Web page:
New York-style pizza
|This article needs additional citations for verification. (June 2011)|
|New York-style pizza|
|Place of origin||United States|
|Region or state||New York City|
|Main ingredients||Pizza dough, tomato sauce, mozzarella|
|Cookbook:New York-style pizza New York-style pizza|
|Part of a series on|
|Part of a series on|
New York-style pizza is characterized by large hand-tossed thin-crust pies, often sold in wide slices to-go. Distinguished by being light on the tomato sauce, it has crust which is crisp along its edge yet soft and pliable enough beneath its toppings to be folded in half to eat. This style evolved from a type that originated in New York City in the early 1900s, and is particularly popular in the states of New York, New Jersey, and Connecticut. Regional variations exist throughout the Northeast and elsewhere in the U.S.
The first pizzeria in America was founded by Gennaro Lombardi in Little Italy, Manhattan in 1905. An immigrant pizzaiolo from Naples, he opened a grocery store in 1897 which eight years later was licensed to sell pizza by New York State. An employee, Antonio Totonno Pero, began making pizza, which sold for five cents a pie. Many people, however, could not afford a whole pie and instead would offer what they could in return for a corresponding sized slice, which was wrapped in paper tied with string. In 1924, Totonno left Lombardi's to open his own pizzeria on Coney Island, called Totonno's.
The original pizzerias in New York used coal brick ovens and baked their pizza with the cheese on the bottom and sauce on top. By 2010 over 400 pizza restaurants existed in New York City, with hundreds more of varied cuisine also offering the dish.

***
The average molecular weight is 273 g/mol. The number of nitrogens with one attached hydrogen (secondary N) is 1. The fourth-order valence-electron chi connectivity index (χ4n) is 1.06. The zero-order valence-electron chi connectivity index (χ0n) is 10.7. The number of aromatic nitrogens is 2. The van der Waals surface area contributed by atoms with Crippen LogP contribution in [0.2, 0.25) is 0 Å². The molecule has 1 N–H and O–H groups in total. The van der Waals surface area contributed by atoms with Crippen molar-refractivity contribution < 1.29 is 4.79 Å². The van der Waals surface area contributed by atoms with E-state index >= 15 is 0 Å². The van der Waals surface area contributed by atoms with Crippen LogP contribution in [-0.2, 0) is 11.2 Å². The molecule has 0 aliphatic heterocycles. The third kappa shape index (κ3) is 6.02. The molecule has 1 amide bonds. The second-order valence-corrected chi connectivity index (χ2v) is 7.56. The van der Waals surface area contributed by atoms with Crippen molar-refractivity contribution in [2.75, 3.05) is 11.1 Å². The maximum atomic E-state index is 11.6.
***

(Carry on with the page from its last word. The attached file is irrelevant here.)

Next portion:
New York style pizza is traditionally hand-tossed, consisting in its basic form of a light layer of tomato sauce and genuine mozzarella cheese; additional toppings are placed atop the cheese. Pies are large, typically around 18 inches (45 cm) in diameter, and commonly cut into 8 slices. These large wide slices are often eaten as a fast food or "street snack" while folded in half, as their flexibility sometimes makes them unwieldy to eat flat. Eating it folded also allows its oil and any toppings to collect more manageably.
New York style pizza gets its distinguishing crust from the high-gluten bread flour with which it is made. Minerals present in New York City water are also credited with giving the dough in metro area pies their characteristic flavor. Some out-of-state pizza makers even transport the water cross-country for the sake of authenticity.
New York-style pizza is most prevalent in New York, New Jersey, and Connecticut, but can be found throughout the Northeastern region. Outside this area, many pizzas described as "New York style," including those of major pizza chains such as Pizza Hut, generally do not fall within the variations commonly accepted as genuine in its native area.
|Wikimedia Commons has media related to New York-style pizza.|
|Wikibooks Cookbook has a recipe/module on|
- Jackson, Kenneth T.; (et al.) (2010). The Encyclopedia of New York City (2nd edition). Yale University Press. pp. (unlisted). ISBN 0300182570. Retrieved November 2012.
- Otis, Ginger Adams (2010). New York City 7. Lonely Planet. p. 256. ISBN 1741795915. Retrieved November 2012.
- MacKenzie, Shea (1995). The Pizza Gourmet: Simple Recipes for Spectacular Pizza. Penguin. p. 81. ISBN 089529656X. Retrieved November 2012.
- Downing, Johnette; Kadair, Deborah Ousley (2011). Today Is Monday in New York. Pelican Publishing. pp. (unlisted). ISBN 158980886X. Retrieved November 2012.
- Gilbert, Sara. "New York Pizza: is the water the secret?". Slashfood. Weblogs, Inc.September 26, 2005.
- Cornwell, Rupert. "New York's 'Champagne Tap Water' Under Threat". The Independent UKJuly 21, 2006.
- Wayne, Gary. "Mulberry Street Pizzeria". Seeing Stars in Hollywood. 2008.